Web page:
He instanced aerospace titanium parts that may cost several hundreds of thousands of dollars and take days to make; if Hexagon metrology can see the part distort after an hour, the process can be stopped, he said. So, by taking subtractive manufacturing processes and turning them reliably into AM processes, very high production is possible, Gallello concluded. Elsewhere at the event, it was suggested that dimensional feedback of AM-produced parts can be employed to refine Simufact-modelled output, although MSC’s AM simulation is already 96% accurate, Machinery was told.

Moving nearer the shopfloor, Vero’s Sivitter says: “We have used Hexagon technology with VISI, capturing data and feeding that into CAD to support engineering changes; we have incorporated some Hexagon technology within Edgecam to support inspection, on-machine probing; and there are opportunities with our sheet metal package, Radan – you can make a thousand parts before you see that you’ve missed punching a hole, so we see some opportunities there for visions systems.

“And over the course of a day in some environments, particularly for older [metalcutting] machine tools, the accuracy really starts to move. As CAM guys, we are always right; we program to very fine tolerances, so once we send the program off, we think we’re fine, but older machines can have errors. Now, Hexagon can calibrate a CMM, so we’re looking at taking that same calibration onto a machine tool and either correcting the machine in real-time or taking the machine error map back to the CAM system [and programming for how the machine really performs]. It’s early days,it might be a bit ambitious, but we think we can do it.”

And Jeffers highlights a more intelligent analysis of data captured from on-machine probes and post-process CMMs to nail down error sources more tightly to a single machine or tool, with feedback to machines to automatically compensate for errors.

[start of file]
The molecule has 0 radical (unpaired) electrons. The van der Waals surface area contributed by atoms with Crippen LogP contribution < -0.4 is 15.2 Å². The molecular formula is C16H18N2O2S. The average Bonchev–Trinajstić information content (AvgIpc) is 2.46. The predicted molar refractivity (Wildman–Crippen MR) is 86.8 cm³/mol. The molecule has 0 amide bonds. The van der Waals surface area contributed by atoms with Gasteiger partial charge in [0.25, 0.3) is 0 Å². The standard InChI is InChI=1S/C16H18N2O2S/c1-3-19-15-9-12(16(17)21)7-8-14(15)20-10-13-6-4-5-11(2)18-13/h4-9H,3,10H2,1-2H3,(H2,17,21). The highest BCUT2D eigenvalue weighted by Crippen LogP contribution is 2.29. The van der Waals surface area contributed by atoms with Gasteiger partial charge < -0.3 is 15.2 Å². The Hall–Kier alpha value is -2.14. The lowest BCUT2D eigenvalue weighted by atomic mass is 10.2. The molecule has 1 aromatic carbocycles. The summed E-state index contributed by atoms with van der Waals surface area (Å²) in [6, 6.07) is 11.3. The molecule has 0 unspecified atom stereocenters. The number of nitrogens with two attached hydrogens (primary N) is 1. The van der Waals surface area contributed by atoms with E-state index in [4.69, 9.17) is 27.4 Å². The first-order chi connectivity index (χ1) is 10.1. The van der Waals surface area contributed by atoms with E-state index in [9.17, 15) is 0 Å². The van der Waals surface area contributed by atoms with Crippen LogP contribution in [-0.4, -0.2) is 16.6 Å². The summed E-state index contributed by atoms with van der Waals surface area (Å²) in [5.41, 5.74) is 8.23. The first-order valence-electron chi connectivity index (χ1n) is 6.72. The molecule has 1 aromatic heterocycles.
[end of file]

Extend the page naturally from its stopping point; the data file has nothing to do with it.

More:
Hexagon MI’s Hanke examples the ability to make robots operate more accurately by using Hexagon MI’s 7DoF real-time position correction system that employs the division’s laser trackers and, second, RoboDyn for the ISO calibration of robots, which also uses laser trackers, that improves absolute positioning accuracy and allows on-the-spot modification of robot models.


Turning to the final element of the four, there was a new ‘soft’ launch (official in September), Smart Quality, an online, corporate quality data capture, analysis and dashboard/cockpit display platform.

Based on Q-DAS software (quality data analysis, acquired in late 2015) and Hexagon products PC-DMIS (metrology software) and Pulse (CMM vibration, temperature, humidity and crash notifications), Smart Quality is an open system, allowing any metrology equipment to be connected. And while it is currently focused on quality data, it is likely to broaden, Hanke offers – machine tool axis feed force and coolant temperature, values might be captured, suggests Hexagon Smart Quality lead at Q-DAS Scott Mahrle, indicating Renault, France, with this allowing part measurement sample rates to be increased where control limits are violated and relaxed otherwise, increasing throughput.

Smart Quality is the system that connects all the various islands of activity in a smart factory and “communicates only the relevant data to the people, department or processes where it is needed”. And Hanke adds: “A smart factory is powered by data and driven by learning, and Hexagon Smart Quality provides the network that enables continuous improvement. And continuous improvement leads to quality, and quality drives productivity, which equals manufacturing intelligence.”